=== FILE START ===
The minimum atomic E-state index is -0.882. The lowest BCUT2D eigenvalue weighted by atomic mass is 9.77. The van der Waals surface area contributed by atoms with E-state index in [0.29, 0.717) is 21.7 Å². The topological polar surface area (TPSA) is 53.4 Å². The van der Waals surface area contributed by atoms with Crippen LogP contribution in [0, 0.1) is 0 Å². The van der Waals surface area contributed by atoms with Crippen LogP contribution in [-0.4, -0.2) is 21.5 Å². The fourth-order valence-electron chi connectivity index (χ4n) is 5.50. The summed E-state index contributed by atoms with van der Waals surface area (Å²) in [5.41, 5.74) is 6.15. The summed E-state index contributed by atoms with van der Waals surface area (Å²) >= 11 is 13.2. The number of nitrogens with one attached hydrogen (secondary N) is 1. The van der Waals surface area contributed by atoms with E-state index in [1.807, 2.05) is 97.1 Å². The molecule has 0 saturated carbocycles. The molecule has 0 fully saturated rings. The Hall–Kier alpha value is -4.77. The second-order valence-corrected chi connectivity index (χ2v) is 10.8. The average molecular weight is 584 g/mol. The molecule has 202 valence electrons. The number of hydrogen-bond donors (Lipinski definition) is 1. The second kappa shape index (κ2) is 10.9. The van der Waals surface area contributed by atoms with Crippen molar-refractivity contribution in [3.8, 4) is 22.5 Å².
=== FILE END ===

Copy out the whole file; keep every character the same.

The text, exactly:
The minimum atomic E-state index is -0.882. The lowest BCUT2D eigenvalue weighted by atomic mass is 9.77. The van der Waals surface area contributed by atoms with E-state index in [0.29, 0.717) is 21.7 Å². The topological polar surface area (TPSA) is 53.4 Å². The van der Waals surface area contributed by atoms with Crippen LogP contribution in [0, 0.1) is 0 Å². The van der Waals surface area contributed by atoms with Crippen LogP contribution in [-0.4, -0.2) is 21.5 Å². The fourth-order valence-electron chi connectivity index (χ4n) is 5.50. The summed E-state index contributed by atoms with van der Waals surface area (Å²) in [5.41, 5.74) is 6.15. The summed E-state index contributed by atoms with van der Waals surface area (Å²) >= 11 is 13.2. The number of nitrogens with one attached hydrogen (secondary N) is 1. The van der Waals surface area contributed by atoms with E-state index in [1.807, 2.05) is 97.1 Å². The molecule has 0 saturated carbocycles. The molecule has 0 fully saturated rings. The Hall–Kier alpha value is -4.77. The second-order valence-corrected chi connectivity index (χ2v) is 10.8. The average molecular weight is 584 g/mol. The molecule has 202 valence electrons. The number of hydrogen-bond donors (Lipinski definition) is 1. The second kappa shape index (κ2) is 10.9. The van der Waals surface area contributed by atoms with Crippen molar-refractivity contribution in [3.8, 4) is 22.5 Å².